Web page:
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Inside the Bills: Trade deadline looms for a franchise that needs to define its direction

Jay Skurski

We’ll know more about the Buffalo Bills’ long-term outlook in 48 hours.

The NFL’s trade deadline arrives Tuesday, and there has already been a flurry of activity around the league. Receiver Amari Cooper was dealt from Oakland to Dallas for a first-round draft pick. The Giants have gone into full rebuild mode, sending defensive tackle Damon Harrison to Detroit and cornerback Eli Apple to the Saints for mid-round draft picks. The Jaguars added running back Carlos Hyde in a deal with the Browns.

So tumbleweeds are no longer blowing through on trade deadline day. With a surplus of cap space around the league, teams are more willing to make moves in season than they have been in years past. Bills General Manager Brandon Beane has shown since taking over 18 months ago that he’s not afraid to make deals, including two last year near the deadline. Will he get in on the action Tuesday? How he answers that question will give us a look at Beane’s philosophy in building a team.

“You're not making moves to try to give yourself a kickstart this year and all of a sudden make some type of miraculous run because that's a pipe dream,” said ESPN analyst Louis Riddick. “That's not what's happening here.”

The Bills are 2-5, staring at the likelihood of dropping to 2-6 after Monday night’s game against the New England Patriots. They have tradeable assets, but have to weigh keeping talented players around to support rookie quarterback Josh Allen against adding draft capital that can be used in future moves.

“I’m not into making predictions,” coach Sean McDermott said during the week when asked if the team had any players considered to be untouchable. “Brandon handles most all of fielding those calls and right now, I’m focused on the Patriots.”

It’s possible the Bills might not fall squarely into the “seller” or “buyer” category, but rather a blend of the two.

“If you can acquire a player who's in the middle of his career and is in a situation contractually where either you know you can get him re-signed or … he's going to be on your football team for a couple years, yeah you look to acquire those kinds of players,” Riddick said. “If there's nobody there then you don't force it. You don't try to do something just to say you're doing something. They did plenty of that already. They've made a ton of transactions already that aren't really doing anything.”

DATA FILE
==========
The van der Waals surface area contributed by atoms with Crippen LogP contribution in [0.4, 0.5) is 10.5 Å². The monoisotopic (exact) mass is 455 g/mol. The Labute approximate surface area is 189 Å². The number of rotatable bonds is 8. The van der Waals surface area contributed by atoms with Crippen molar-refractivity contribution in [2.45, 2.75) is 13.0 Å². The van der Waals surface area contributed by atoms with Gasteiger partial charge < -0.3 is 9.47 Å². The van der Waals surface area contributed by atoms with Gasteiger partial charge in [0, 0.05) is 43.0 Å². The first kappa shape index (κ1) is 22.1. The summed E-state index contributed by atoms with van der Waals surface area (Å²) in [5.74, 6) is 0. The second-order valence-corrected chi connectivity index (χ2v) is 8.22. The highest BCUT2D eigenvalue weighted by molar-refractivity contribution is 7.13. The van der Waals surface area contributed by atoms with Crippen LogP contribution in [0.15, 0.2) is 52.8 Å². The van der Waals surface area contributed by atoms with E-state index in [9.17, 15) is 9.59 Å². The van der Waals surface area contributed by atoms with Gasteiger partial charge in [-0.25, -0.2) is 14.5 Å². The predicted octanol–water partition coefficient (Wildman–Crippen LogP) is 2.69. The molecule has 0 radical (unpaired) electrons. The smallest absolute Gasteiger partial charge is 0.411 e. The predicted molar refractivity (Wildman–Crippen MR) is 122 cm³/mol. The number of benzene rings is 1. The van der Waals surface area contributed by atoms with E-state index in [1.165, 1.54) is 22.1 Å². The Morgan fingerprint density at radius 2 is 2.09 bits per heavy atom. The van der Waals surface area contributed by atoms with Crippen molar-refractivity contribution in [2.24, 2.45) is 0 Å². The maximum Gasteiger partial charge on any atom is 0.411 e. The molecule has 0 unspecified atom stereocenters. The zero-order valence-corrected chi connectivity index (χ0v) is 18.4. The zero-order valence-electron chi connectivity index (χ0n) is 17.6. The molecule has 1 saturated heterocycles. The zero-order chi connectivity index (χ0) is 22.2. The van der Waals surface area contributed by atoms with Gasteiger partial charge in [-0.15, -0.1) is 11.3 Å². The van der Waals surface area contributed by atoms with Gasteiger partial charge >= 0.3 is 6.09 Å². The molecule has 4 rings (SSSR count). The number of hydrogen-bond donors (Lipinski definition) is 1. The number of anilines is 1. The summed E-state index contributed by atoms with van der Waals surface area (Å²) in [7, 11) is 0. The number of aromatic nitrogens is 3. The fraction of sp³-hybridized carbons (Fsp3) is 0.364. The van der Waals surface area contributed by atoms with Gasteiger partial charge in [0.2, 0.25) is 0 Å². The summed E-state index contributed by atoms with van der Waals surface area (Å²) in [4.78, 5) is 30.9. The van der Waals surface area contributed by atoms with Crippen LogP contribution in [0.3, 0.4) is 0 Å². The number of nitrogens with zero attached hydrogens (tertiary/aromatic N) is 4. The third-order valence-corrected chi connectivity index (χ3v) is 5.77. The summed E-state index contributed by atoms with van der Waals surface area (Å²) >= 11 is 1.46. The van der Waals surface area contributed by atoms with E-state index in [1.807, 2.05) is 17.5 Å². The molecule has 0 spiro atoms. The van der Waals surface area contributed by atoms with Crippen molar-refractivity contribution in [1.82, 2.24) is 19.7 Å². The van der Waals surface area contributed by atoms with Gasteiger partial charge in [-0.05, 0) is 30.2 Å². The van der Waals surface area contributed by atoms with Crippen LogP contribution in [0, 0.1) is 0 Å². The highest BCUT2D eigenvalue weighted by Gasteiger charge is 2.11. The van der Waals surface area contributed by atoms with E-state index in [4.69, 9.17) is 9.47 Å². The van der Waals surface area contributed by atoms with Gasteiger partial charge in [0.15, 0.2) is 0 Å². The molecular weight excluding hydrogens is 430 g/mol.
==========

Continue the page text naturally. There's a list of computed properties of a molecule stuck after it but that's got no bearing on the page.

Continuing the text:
Selling off players for draft picks would be a sign that the Bills have entered a full rebuild – something Beane and coach Sean McDermott have been loathe to admit.

“The trade deadline obviously gets a lot of buzz because it's about teams who are either trying to put all of their good players on sale because they screwed up their team construction in the offseason and they're going to start over anyway,” Riddick said. “Or it's centered around teams that think they need a piece here or there to make a run this year like the Eagles or the Saints. But that doesn't mean that those are the only people that can be players.

“You need quality player acquisitions right now to really No. 1, make sure that you have it set up for this quarterback in 2019, and No. 2, strengthen the rest of what will be the final 53 because … as much as there was a feel-good type of atmosphere surrounding that place coming off of 2017, it doesn't feel like there's any buzz or anything like that this year.”

Tuesday’s deadline is the last chance for Beane to build that buzz before the offseason. Here’s a look at six of the players the Bills face decisions on by Tuesday:

WR Kelvin Benjamin: Last year’s deadline acquisition has been a bust. Benjamin has 30 catches for 434 yards and two touchdowns in 13 games with the team.

“Kelvin is the picture of inconsistency and it's something that's dogged him his entire career,” Riddick said. “This is a guy who's a tremendous physical specimen with his size and his catch radius and his natural strength and the things he can do in 50/50 catch situations, but he's not a No. 1 that can carry a team. … He's not the guy who's going to be that big-game performer that every defensive coordinator each week is saying ‘we need to stop 13 first.’ He's not that guy. He just isn't.”

Benjamin’s effort has been questioned by fans at points this season. Even McDermott, who almost never has anything negative to say about one of his players, admitted earlier this month that he hasn’t always seen Benjamin “heading in the right direction.”

Benjamin will have nearly $4.5 million remaining on his contract after Week 8, so he’d be a costly rental for any team. That might also hurt his value.